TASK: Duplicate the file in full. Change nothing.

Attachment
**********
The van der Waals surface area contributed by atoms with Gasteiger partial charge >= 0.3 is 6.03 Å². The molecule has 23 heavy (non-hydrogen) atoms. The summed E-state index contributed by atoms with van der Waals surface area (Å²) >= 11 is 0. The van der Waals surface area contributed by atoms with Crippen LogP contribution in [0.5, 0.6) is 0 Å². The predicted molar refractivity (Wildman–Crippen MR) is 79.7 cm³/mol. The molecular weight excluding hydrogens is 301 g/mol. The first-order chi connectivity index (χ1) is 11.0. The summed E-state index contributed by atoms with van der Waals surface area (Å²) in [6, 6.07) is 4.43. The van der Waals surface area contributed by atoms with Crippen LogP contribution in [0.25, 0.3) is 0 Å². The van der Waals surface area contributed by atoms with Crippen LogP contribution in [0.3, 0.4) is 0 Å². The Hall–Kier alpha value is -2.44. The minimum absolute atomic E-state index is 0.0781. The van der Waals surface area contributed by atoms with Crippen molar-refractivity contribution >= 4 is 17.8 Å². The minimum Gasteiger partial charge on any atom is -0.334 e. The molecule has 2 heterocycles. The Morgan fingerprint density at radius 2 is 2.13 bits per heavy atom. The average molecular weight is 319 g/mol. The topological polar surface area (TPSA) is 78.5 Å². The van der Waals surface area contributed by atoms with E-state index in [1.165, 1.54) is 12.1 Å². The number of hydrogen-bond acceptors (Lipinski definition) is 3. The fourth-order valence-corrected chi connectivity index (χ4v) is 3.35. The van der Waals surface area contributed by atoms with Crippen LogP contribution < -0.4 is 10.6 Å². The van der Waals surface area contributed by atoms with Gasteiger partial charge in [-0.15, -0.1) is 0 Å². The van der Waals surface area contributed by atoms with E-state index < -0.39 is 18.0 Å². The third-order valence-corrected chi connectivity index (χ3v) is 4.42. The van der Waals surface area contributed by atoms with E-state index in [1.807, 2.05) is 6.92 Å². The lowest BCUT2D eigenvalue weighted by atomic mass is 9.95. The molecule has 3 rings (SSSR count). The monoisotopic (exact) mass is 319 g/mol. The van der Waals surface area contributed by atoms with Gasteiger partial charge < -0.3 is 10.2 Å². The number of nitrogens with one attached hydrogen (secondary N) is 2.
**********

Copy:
The van der Waals surface area contributed by atoms with Gasteiger partial charge >= 0.3 is 6.03 Å². The molecule has 23 heavy (non-hydrogen) atoms. The summed E-state index contributed by atoms with van der Waals surface area (Å²) >= 11 is 0. The van der Waals surface area contributed by atoms with Crippen LogP contribution in [0.5, 0.6) is 0 Å². The predicted molar refractivity (Wildman–Crippen MR) is 79.7 cm³/mol. The molecular weight excluding hydrogens is 301 g/mol. The first-order chi connectivity index (χ1) is 11.0. The summed E-state index contributed by atoms with van der Waals surface area (Å²) in [6, 6.07) is 4.43. The van der Waals surface area contributed by atoms with Crippen LogP contribution in [0.25, 0.3) is 0 Å². The van der Waals surface area contributed by atoms with Crippen LogP contribution in [0.3, 0.4) is 0 Å². The Hall–Kier alpha value is -2.44. The minimum absolute atomic E-state index is 0.0781. The van der Waals surface area contributed by atoms with Crippen molar-refractivity contribution >= 4 is 17.8 Å². The minimum Gasteiger partial charge on any atom is -0.334 e. The molecule has 2 heterocycles. The Morgan fingerprint density at radius 2 is 2.13 bits per heavy atom. The average molecular weight is 319 g/mol. The topological polar surface area (TPSA) is 78.5 Å². The van der Waals surface area contributed by atoms with E-state index in [1.165, 1.54) is 12.1 Å². The number of hydrogen-bond acceptors (Lipinski definition) is 3. The fourth-order valence-corrected chi connectivity index (χ4v) is 3.35. The van der Waals surface area contributed by atoms with Crippen LogP contribution < -0.4 is 10.6 Å². The van der Waals surface area contributed by atoms with Gasteiger partial charge in [-0.15, -0.1) is 0 Å². The van der Waals surface area contributed by atoms with E-state index < -0.39 is 18.0 Å². The third-order valence-corrected chi connectivity index (χ3v) is 4.42. The van der Waals surface area contributed by atoms with E-state index in [1.807, 2.05) is 6.92 Å². The lowest BCUT2D eigenvalue weighted by atomic mass is 9.95. The molecule has 3 rings (SSSR count). The monoisotopic (exact) mass is 319 g/mol. The van der Waals surface area contributed by atoms with Gasteiger partial charge < -0.3 is 10.2 Å². The number of nitrogens with one attached hydrogen (secondary N) is 2.